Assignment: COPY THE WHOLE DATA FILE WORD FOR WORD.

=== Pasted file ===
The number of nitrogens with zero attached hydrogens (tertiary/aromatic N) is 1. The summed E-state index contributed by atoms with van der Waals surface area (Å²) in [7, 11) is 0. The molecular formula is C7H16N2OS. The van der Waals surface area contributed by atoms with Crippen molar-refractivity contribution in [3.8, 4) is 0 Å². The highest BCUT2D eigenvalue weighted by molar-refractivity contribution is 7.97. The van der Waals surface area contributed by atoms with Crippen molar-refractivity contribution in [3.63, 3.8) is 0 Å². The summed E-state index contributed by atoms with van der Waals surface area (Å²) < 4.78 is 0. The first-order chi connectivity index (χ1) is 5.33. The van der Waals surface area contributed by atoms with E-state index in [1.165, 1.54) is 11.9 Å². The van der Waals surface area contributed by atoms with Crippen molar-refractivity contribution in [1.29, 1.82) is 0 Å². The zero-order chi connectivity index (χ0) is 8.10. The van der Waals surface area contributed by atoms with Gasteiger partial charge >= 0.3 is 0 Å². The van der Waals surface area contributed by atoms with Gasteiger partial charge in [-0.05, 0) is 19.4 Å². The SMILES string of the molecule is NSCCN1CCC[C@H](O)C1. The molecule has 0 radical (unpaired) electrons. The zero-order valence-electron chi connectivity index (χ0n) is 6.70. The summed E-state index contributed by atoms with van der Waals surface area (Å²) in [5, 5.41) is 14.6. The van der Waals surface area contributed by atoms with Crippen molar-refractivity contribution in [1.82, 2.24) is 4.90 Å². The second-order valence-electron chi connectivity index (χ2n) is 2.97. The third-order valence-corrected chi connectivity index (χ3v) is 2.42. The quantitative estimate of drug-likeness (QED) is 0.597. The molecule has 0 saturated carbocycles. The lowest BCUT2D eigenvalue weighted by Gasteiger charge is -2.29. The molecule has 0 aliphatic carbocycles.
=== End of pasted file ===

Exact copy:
The number of nitrogens with zero attached hydrogens (tertiary/aromatic N) is 1. The summed E-state index contributed by atoms with van der Waals surface area (Å²) in [7, 11) is 0. The molecular formula is C7H16N2OS. The van der Waals surface area contributed by atoms with Crippen molar-refractivity contribution in [3.8, 4) is 0 Å². The highest BCUT2D eigenvalue weighted by molar-refractivity contribution is 7.97. The van der Waals surface area contributed by atoms with Crippen molar-refractivity contribution in [3.63, 3.8) is 0 Å². The summed E-state index contributed by atoms with van der Waals surface area (Å²) < 4.78 is 0. The first-order chi connectivity index (χ1) is 5.33. The van der Waals surface area contributed by atoms with E-state index in [1.165, 1.54) is 11.9 Å². The van der Waals surface area contributed by atoms with Crippen molar-refractivity contribution in [1.29, 1.82) is 0 Å². The zero-order chi connectivity index (χ0) is 8.10. The van der Waals surface area contributed by atoms with Gasteiger partial charge >= 0.3 is 0 Å². The van der Waals surface area contributed by atoms with Gasteiger partial charge in [-0.05, 0) is 19.4 Å². The SMILES string of the molecule is NSCCN1CCC[C@H](O)C1. The molecule has 0 radical (unpaired) electrons. The zero-order valence-electron chi connectivity index (χ0n) is 6.70. The summed E-state index contributed by atoms with van der Waals surface area (Å²) in [5, 5.41) is 14.6. The van der Waals surface area contributed by atoms with Crippen molar-refractivity contribution in [1.82, 2.24) is 4.90 Å². The second-order valence-electron chi connectivity index (χ2n) is 2.97. The third-order valence-corrected chi connectivity index (χ3v) is 2.42. The quantitative estimate of drug-likeness (QED) is 0.597. The molecule has 0 saturated carbocycles. The lowest BCUT2D eigenvalue weighted by Gasteiger charge is -2.29. The molecule has 0 aliphatic carbocycles.